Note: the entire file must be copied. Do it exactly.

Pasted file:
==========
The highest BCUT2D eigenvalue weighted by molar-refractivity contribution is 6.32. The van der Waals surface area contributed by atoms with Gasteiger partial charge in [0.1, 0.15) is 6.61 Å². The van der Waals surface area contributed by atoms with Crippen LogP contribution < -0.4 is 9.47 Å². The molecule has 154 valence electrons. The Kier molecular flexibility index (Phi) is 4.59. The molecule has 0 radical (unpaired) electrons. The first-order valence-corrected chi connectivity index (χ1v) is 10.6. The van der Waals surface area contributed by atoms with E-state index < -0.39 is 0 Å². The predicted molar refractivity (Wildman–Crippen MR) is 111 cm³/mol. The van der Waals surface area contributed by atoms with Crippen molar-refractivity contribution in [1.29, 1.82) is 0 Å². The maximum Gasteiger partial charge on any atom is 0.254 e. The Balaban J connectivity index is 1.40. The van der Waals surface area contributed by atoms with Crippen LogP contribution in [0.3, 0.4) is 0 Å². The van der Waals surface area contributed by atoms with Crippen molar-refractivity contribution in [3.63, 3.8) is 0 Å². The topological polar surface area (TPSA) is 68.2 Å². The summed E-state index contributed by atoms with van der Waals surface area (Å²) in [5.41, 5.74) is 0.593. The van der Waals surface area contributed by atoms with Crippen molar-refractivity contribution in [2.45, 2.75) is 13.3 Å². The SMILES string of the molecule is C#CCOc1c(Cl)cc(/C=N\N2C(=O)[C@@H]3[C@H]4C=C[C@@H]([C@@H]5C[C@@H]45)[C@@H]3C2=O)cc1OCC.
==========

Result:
The highest BCUT2D eigenvalue weighted by molar-refractivity contribution is 6.32. The van der Waals surface area contributed by atoms with Gasteiger partial charge in [0.1, 0.15) is 6.61 Å². The van der Waals surface area contributed by atoms with Crippen LogP contribution < -0.4 is 9.47 Å². The molecule has 154 valence electrons. The Kier molecular flexibility index (Phi) is 4.59. The molecule has 0 radical (unpaired) electrons. The first-order valence-corrected chi connectivity index (χ1v) is 10.6. The van der Waals surface area contributed by atoms with E-state index < -0.39 is 0 Å². The predicted molar refractivity (Wildman–Crippen MR) is 111 cm³/mol. The van der Waals surface area contributed by atoms with Crippen molar-refractivity contribution in [1.29, 1.82) is 0 Å². The maximum Gasteiger partial charge on any atom is 0.254 e. The Balaban J connectivity index is 1.40. The van der Waals surface area contributed by atoms with Crippen LogP contribution in [0.3, 0.4) is 0 Å². The van der Waals surface area contributed by atoms with Crippen molar-refractivity contribution in [3.63, 3.8) is 0 Å². The topological polar surface area (TPSA) is 68.2 Å². The summed E-state index contributed by atoms with van der Waals surface area (Å²) in [5.41, 5.74) is 0.593. The van der Waals surface area contributed by atoms with Crippen molar-refractivity contribution in [2.45, 2.75) is 13.3 Å². The SMILES string of the molecule is C#CCOc1c(Cl)cc(/C=N\N2C(=O)[C@@H]3[C@H]4C=C[C@@H]([C@@H]5C[C@@H]45)[C@@H]3C2=O)cc1OCC.